As the nation sees nearly a week of protests following the death of former Houstonian George Floyd in Minneapolis on May 25, his family is planning a march to Houston’s City Hall on Tuesday, June 2.
The protests stemmed from Floyd’s death and the videos that surfaced of Minneapolis police officer Derek Chauvin pressing his knee down on Floyd’s neck for 8 minutes and 46 seconds — all while Floyd pleaded for help, with the now ubiquitous cry, “I can’t breathe.” Floyd died in police custody. Chauvin has since been charged with third-degree murder and manslaughter in Floyd’s death.
Here in Houston, Mayor Sylvester Turner and police chief Art Acevedo, community members, and local organizations have invited the public to participate in the march, which will begin in the 1500 block of McKinney Street near Discovery Green at 3 pm, according to CultureMap news partner, ABC13.
The march route will be along McKinney. Expect street closures along the way. Some City of Houston buildings will also close early. Municipal Courts, and Houston Police Headquarters at 1200 Travis St. will close at noon, the city announced. Houston Public Works at 611 Walker, Central Library, City Hall, City Hall Annex, and the Houston Permitting Center will close at 1 pm, according to ABC13.
Houston rapper, Trae Tha Truth, organized the event specifically for the family to have their own march: “If this is his city, and this is home to him. Ours [march] needs to send an impact that speaks to the world.” Houston rap legend, Bun B, has also invited fans and the community to participate.
According to a Facebook post by Black Lives Matter Houston, the march is to “demand accountability for Black lives in Houston and across the country.”
Originally peaceful, the Houston demonstrations turned violent, with rampant damage seen downtown.
Mayor Sylvester Turner apologized to a woman who was trampled by a police horse after video surfaced of the incident during a march.
“Our job is to protect them and their rights to do that. And for them to do it safely,” Turner said. “It's not our intent to try to injure anyone. And so I certainly want to apologize to her for that, hope that she (is) doing well. We are constantly reviewing our procedures to make sure that we protect them while they're doing their things peacefully.”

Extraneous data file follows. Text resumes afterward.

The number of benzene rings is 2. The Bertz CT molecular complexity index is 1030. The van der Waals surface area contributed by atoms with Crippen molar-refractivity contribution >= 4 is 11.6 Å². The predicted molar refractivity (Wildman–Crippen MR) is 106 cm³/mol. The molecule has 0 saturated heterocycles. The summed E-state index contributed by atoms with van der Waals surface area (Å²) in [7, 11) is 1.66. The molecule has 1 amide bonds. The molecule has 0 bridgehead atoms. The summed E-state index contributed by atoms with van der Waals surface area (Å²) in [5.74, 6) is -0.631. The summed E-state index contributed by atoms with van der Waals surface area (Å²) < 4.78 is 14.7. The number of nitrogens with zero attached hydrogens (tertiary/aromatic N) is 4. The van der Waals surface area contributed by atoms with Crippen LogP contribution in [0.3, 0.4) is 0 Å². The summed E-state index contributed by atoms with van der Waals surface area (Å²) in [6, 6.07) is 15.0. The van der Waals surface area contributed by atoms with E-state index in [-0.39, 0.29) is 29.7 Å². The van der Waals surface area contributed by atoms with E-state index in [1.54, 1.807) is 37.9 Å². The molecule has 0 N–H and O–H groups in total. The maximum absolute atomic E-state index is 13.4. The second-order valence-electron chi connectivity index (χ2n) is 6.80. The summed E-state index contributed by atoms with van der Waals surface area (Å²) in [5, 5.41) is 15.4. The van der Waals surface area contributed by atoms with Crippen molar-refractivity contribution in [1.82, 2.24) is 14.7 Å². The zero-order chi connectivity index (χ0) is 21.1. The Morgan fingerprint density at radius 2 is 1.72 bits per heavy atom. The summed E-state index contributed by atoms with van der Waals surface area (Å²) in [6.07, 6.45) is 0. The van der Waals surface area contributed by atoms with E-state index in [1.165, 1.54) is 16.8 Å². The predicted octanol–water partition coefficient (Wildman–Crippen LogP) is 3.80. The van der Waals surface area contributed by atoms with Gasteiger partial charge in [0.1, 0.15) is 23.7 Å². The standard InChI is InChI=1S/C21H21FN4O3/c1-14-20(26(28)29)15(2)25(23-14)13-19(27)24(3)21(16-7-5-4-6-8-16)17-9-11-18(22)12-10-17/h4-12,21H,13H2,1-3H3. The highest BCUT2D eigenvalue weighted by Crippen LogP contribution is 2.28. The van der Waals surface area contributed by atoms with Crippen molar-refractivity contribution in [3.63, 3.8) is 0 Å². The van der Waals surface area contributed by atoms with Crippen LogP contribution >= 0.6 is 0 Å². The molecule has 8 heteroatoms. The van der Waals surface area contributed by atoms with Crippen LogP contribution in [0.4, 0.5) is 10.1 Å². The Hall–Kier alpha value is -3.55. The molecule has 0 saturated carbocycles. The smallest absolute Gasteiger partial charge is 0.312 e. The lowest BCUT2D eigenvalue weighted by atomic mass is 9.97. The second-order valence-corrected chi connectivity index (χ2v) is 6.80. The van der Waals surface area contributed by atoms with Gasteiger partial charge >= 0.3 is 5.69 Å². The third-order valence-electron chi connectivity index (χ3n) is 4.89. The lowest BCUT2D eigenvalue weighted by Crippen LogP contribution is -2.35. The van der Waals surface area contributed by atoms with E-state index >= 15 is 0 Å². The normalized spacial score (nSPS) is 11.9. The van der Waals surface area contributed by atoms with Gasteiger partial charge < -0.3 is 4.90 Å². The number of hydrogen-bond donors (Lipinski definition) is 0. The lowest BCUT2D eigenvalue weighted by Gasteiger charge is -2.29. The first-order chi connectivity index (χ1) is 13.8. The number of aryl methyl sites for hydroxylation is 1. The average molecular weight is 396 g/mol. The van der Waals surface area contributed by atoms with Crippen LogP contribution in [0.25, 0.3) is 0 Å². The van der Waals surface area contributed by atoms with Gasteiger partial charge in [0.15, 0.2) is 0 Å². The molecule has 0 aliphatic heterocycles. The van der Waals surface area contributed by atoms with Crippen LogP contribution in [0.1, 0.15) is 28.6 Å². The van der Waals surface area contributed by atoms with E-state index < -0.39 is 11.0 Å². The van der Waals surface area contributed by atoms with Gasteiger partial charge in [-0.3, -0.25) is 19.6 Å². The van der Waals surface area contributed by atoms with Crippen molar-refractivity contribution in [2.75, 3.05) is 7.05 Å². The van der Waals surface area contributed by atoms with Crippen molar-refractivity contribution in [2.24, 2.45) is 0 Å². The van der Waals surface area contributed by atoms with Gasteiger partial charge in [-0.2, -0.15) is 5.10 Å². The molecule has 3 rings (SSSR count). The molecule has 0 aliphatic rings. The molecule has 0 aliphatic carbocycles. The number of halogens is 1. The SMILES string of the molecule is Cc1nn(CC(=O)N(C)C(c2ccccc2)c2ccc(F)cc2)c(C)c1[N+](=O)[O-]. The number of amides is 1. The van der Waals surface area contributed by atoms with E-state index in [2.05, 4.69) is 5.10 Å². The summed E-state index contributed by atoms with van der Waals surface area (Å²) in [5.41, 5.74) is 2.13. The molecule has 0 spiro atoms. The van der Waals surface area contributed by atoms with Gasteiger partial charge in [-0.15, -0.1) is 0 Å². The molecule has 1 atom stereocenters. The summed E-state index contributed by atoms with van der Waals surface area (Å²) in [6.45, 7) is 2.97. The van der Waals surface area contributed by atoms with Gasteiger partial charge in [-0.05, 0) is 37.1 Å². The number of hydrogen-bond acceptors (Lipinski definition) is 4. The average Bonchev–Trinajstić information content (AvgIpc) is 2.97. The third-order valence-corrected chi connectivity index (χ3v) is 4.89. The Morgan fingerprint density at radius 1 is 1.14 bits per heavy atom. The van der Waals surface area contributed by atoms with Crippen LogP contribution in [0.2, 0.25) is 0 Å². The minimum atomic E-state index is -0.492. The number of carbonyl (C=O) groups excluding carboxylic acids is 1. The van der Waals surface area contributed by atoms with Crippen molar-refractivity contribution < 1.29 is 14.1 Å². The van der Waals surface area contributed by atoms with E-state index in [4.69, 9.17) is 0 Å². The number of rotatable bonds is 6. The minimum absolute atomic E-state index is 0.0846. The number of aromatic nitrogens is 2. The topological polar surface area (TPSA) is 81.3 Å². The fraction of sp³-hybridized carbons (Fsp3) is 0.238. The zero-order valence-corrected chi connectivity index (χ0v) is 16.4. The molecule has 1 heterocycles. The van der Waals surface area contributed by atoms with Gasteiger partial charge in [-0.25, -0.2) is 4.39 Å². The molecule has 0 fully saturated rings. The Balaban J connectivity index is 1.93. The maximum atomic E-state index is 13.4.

As ABC13 reports, Floyd’s brother, Terrence, has called for peace while residents protest. “I’m outraged too,” “Sometimes I get angry. I want to go crazy. My brother wasn’t about that. You'll hear a lot of people saying, ‘He was a gentle giant.’”
Meanwhile, Gov. Greg Abbott has issued a State of Disaster for all Texas counties “in the midst of violent protests that endanger public safety and threaten property loss and damage.” Under the declaration, Abbott can designate federal agents to serve as state peace officers.
Major Texas cities including Houston, Dallas, Austin, and San Antonio were rocked by protests and demonstrations. As CultureMap Dallas reports, the city enacted an overnight curfew in the central Dallas area that was in effect from May 31 through 6 am June 1.
“Every Texan and every American has the right to protest and I encourage all Texans to exercise their First Amendment rights,” said Abbott, in the statement.
“However, violence against others and the destruction of property is unacceptable and counterproductive. As protests have turned violent in various areas across the state, it is crucial that we maintain order, uphold public safety, and protect against property damage or loss. By authorizing additional federal agents to serve as Texas Peace Officers we will help protect people’s safety while ensuring that peaceful protesters can continue to make their voices heard.”